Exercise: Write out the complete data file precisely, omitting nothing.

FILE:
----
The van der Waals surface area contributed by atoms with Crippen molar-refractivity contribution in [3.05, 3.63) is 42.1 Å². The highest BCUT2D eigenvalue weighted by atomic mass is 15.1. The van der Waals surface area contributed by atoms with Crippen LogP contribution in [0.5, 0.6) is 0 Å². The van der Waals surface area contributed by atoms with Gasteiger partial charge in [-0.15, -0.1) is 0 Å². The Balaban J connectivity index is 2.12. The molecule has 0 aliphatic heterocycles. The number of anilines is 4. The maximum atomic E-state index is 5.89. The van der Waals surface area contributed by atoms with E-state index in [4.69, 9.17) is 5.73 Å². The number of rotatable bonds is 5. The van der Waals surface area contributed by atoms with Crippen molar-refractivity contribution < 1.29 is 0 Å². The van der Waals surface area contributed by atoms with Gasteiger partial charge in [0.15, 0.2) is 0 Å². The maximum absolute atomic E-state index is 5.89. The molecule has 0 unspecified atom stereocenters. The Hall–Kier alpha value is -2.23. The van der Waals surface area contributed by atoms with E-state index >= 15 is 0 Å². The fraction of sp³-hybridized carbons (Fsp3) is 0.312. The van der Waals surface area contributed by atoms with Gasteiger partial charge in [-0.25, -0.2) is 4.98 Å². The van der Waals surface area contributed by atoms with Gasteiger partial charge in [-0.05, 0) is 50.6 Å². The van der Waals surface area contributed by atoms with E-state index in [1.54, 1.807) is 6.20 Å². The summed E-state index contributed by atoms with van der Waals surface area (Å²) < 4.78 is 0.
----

The van der Waals surface area contributed by atoms with Crippen molar-refractivity contribution in [3.05, 3.63) is 42.1 Å². The highest BCUT2D eigenvalue weighted by atomic mass is 15.1. The van der Waals surface area contributed by atoms with Crippen LogP contribution in [0.5, 0.6) is 0 Å². The van der Waals surface area contributed by atoms with Gasteiger partial charge in [-0.15, -0.1) is 0 Å². The Balaban J connectivity index is 2.12. The molecule has 0 aliphatic heterocycles. The number of anilines is 4. The maximum atomic E-state index is 5.89. The van der Waals surface area contributed by atoms with E-state index in [4.69, 9.17) is 5.73 Å². The number of rotatable bonds is 5. The van der Waals surface area contributed by atoms with Crippen molar-refractivity contribution < 1.29 is 0 Å². The van der Waals surface area contributed by atoms with Gasteiger partial charge in [0.15, 0.2) is 0 Å². The maximum absolute atomic E-state index is 5.89. The molecule has 0 unspecified atom stereocenters. The Hall–Kier alpha value is -2.23. The van der Waals surface area contributed by atoms with E-state index >= 15 is 0 Å². The fraction of sp³-hybridized carbons (Fsp3) is 0.312. The van der Waals surface area contributed by atoms with Gasteiger partial charge in [-0.25, -0.2) is 4.98 Å². The van der Waals surface area contributed by atoms with Gasteiger partial charge in [-0.05, 0) is 50.6 Å². The van der Waals surface area contributed by atoms with E-state index in [1.54, 1.807) is 6.20 Å². The summed E-state index contributed by atoms with van der Waals surface area (Å²) < 4.78 is 0.